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Remembering LaRue Gilleland, a respected journalist who helped build Northeastern University’s School of Journalism

Larue Gilleland, who is credited with growing a fledgling program into a full-fledged journalism school, teaching a journalism class in 1988. Photo by J.D. Levine/Northeastern University

LaRue Gilleland, a respected journalist and academic who was instrumental in transforming a small journalism program into what is now Northeastern’s School of Journalism, and is credited with helping to create the university’s graduate program in journalism, died on July 24 at his home in Florida. He was 89. 

Under Gilleland’s tenure as director from 1981 to 1992, a fledgling program blossomed into a full-fledged journalism school, bolstered by an increase in funding and the development of new facilities. In that time, the department swelled from three to 12 faculty members and student enrollment more than doubled. 

“LaRue helped build the foundation of the School of Journalism that we still are building upon to this day, and we’ve always valued his contribution,” said Jonathan Kaufman, who currently directs the journalism school. 

A native of Missouri, Gilleland earned undergraduate and graduate degrees in journalism from the University of Missouri, Columbia. He started his career working at newspapers in Honolulu, Los Angeles, Tulsa, and Memphis, during which he interviewed the likes of President Harry Truman, the Rev. Martin Luther King Jr., and Elvis Presley.

Larue Gilleland teaching a class in journalism law in 1987. Photo by J.D. Levine/Northeastern University

Prior to coming to Northeastern, Gilleland taught in, and later chaired, the journalism department at the University of Nevada, Reno, from 1963 to 1981.

Friends and colleagues described him as a leader who was effective, but warm and accessible; quiet, but a witty conversationalist, and an affable and easygoing colleague and friend. They say he instilled camaraderie and brought a sense of stability to Northeastern’s journalism department. In his free time, he was an avid sailor who loved traveling and reading. 

“I think we all will remember LaRue as a modest, humble, soft-spoken, and decent leader who achieved a lot,” said Nicholas Daniloff, who was hired by Gilleland as a visiting journalism professor and then took over the reins of the journalism school when Gilleland stepped down. Daniloff retired from teaching in 2014.

“He never seemed like he was telling anybody what to do,” said James Ross, a journalism professor who was hired by Gilleland in 1988. “He just had this charm and intelligence that got things done in a very low-key way.”

Ross said he will remember Gilleland as a friend, colleague, and a boss who represented one of the “great old-school journalists.”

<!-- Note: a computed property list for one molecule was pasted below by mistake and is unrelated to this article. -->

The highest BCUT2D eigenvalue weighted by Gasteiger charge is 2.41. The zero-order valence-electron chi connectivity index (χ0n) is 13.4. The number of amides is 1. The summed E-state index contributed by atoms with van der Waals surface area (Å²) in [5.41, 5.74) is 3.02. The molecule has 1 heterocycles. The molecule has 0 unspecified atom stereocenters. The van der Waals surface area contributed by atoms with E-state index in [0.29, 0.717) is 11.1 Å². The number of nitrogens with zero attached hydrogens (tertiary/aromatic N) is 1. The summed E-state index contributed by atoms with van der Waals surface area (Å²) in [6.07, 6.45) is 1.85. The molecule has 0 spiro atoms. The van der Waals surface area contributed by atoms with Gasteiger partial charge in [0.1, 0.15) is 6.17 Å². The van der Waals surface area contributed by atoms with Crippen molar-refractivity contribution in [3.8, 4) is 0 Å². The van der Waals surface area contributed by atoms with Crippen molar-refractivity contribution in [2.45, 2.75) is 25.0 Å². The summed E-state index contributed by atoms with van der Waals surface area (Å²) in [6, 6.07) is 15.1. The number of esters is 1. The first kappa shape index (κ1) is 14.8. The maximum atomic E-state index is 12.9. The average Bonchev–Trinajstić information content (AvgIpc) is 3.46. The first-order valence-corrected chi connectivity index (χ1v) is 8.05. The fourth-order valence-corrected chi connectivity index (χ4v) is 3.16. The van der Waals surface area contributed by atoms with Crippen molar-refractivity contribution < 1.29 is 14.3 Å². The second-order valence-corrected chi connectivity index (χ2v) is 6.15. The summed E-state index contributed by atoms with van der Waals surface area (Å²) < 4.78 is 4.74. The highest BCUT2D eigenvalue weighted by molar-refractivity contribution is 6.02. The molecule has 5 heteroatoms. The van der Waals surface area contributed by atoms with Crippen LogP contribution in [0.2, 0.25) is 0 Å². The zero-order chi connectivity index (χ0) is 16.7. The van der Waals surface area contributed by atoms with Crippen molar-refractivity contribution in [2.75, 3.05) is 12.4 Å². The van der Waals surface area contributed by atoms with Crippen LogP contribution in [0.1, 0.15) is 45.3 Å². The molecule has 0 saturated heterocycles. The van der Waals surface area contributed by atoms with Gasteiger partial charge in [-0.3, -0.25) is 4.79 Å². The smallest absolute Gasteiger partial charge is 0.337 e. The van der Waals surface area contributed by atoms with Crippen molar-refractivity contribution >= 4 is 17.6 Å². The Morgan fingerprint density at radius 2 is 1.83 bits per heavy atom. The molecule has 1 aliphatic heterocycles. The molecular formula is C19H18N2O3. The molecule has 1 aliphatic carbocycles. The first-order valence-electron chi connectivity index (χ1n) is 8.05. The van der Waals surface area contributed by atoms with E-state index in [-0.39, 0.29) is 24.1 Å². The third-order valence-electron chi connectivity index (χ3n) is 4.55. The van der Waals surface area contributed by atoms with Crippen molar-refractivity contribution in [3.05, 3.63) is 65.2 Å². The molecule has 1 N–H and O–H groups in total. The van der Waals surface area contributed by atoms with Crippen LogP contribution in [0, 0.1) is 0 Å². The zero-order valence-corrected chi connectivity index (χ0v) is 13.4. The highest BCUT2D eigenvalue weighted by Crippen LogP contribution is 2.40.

“He really appreciated what journalism can be and should be,” he said. “And, he hired faculty and developed a program that is still getting better today. He really laid the foundation for making it one of the best university journalism programs in the country.” 

In 1985, Charles Fountain had just finished his first book, a biography of the revered Boston Globe columnist George Frazier, and was looking for a journalism job in Boston while appearing on radio and TV to promote his book. When Gilleland offered him a faculty position in the department, Fountain said he found  the proposition simultaneously “flattering and a little frightening.” Thirty-five years later, he still teaches journalism at Northeastern.

“He had a vision for what the school should be and he implemented it by hiring people who shared that vision,” Fountain said. “And that vision was that it should be a program rooted in professionalism taught by erstwhile journalists who cared very much about their own journalism, but cared even more about passing it on to the students in their care.”

Reflecting on a favorite memory of Gilleland, Fountain recalled returning to work after the birth of his daughter, and finding a silver cup on his desk bearing an inscription of her name, a gift from Gilleland and his wife, Betsy.

“It was, I thought, a wonderfully kind gesture at the time, and I’ve come to understand that it was reflective of that decency that I saw in him and everything that he did in the way that he treated our students,” Fountain said.

The two stayed in touch after Gilleland retired and moved to The Villages, Florida, exchanging emails and sharing meals during their visits to New England and Florida. 

Gilleland is survived by his wife, Betsy; his children, Virginia Gilleland of Youngsville, Louisiana, Michelle Daigle of Norfolk, Massachusetts, and Ross Gilleland of Norfolk, Massachusetts; six granddaughters; and four great-grandchildren. He was predeceased by his daughter, Louise Lenzen of Las Vegas, Nevada. 

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